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Blog - Breathalyzers.com - The "Day After DUI": More Common Than You Would Think! | AlcoHAWK Breathalyzers Powered by Quest

By Quest Products Jan 1, 2014 2:10:26 PM

The Day After DUI is More Common Than You ThinkPlanning a quiet night in? Down a couple of drinks and go to bed to wake up fresh in the morning and head on out to the office.  But a surprising twist in the tale happens when the police pull you over and arrest you on charges of DUI.  What just happened?

“Day after DUIs” are much more common than you think. The alcohol has yet to leave the blood stream, and although the night goes well, the mornings should likewise be handled cautiously. Day-after DUIs makes up a small percentage of the arrests, but they are given the same sentencing regardless of time and the outward condition of the person. 

Throughout the night, the alcohol has certainly come down. But the amount consumed and the physical conditions of the person like weight, age, food consumed and the rate of metabolism are critical factors to determine whether they have come down enough.

A usual scenario puts the glass down at 12:00 AM to get back on the road at 8:00 AM. That’s a 8 hour gap which may not be enough to dilute BAC. People are often surprised when they’re charged with DUI the day after as they often feel refreshed and certainly not groggy or drunk. The night in was believed to have gotten rid of the intoxication. Prosecutors and judges generally don’t cut any slack even if they’ve behaved responsibly the night before. The case is made on the readings from the breathalyzer.

Experts calculate that a round of six glasses over the course of three hours can put your BAC at 0.22. It will come down at the rate of 0.02 every hour during the night. And when you go out in the morning, it is usually at 0.10, which is enough to get you charged for DUI.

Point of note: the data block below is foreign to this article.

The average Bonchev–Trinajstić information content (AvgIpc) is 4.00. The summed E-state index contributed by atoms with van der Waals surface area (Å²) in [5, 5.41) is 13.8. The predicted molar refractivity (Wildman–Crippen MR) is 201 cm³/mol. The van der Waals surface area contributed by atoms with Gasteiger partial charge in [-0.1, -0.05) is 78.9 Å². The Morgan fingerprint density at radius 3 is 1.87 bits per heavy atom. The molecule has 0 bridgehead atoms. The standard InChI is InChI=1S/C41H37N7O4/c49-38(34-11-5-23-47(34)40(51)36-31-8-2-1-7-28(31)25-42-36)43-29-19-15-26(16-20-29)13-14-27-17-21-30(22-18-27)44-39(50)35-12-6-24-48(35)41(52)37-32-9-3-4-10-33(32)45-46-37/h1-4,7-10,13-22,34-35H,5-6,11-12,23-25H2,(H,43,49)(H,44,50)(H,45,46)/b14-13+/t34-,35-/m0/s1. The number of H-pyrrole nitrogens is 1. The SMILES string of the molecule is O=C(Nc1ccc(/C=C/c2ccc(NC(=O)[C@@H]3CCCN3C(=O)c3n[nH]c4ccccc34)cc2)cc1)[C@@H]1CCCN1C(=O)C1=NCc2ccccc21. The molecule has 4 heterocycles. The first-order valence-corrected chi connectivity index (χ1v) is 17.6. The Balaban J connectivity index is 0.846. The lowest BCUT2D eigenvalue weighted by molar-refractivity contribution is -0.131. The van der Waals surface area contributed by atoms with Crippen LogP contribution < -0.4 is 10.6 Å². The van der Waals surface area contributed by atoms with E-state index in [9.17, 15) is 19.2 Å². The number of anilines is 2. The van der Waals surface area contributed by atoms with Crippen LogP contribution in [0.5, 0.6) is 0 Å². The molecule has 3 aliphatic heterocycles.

Some examples* of the influence of different types of drinks on your BAC are: 

  • If you drink five 330ml bottles of 5 percent lager, you should not attempt to drive for at least 11 hours.
  • If it’s a party with wines, you should allow 13 hours for alcohol to clear the system if you’ve had three 250ml glasses with 15 percent alcohol.
  • Each 4 percent beer and lager drinks take at least 2.5 hours to leave the blood stream, and for 5 percent, it takes 3 hours. You should allow 13 hours if you’ve had 4 pints of lager the night before. That means to be absolutely sure it has cleared the system you have to wait till after 1 PM if the last glass was put down at midnight.
  • Alcohol in your system can last at least a day if you had five super-strength 440ml cans of 7.5% - 9% alcohol content.

*these examples are for illustration only and it is important to know that there are many factors that can go into BAC levels.  The only sure way to measure the correct BAC is with a personal breathalyzer (available online from retailers such as http://www.breathalyzers.com).

Your motor skills are affected through the intake of alcohol. The best advice always would be to not drink and drive. And avoid driving for 24 hours if you’ve been drinking heavily the night before. There are many misconceptions regarding the factors that cause you to sober up and decrease BAC like a nap, coffee or cold shower. But, experts maintain that the only reliable thing to turn you sober enough is time.

by Elijah Litscher

Quest Products Inc

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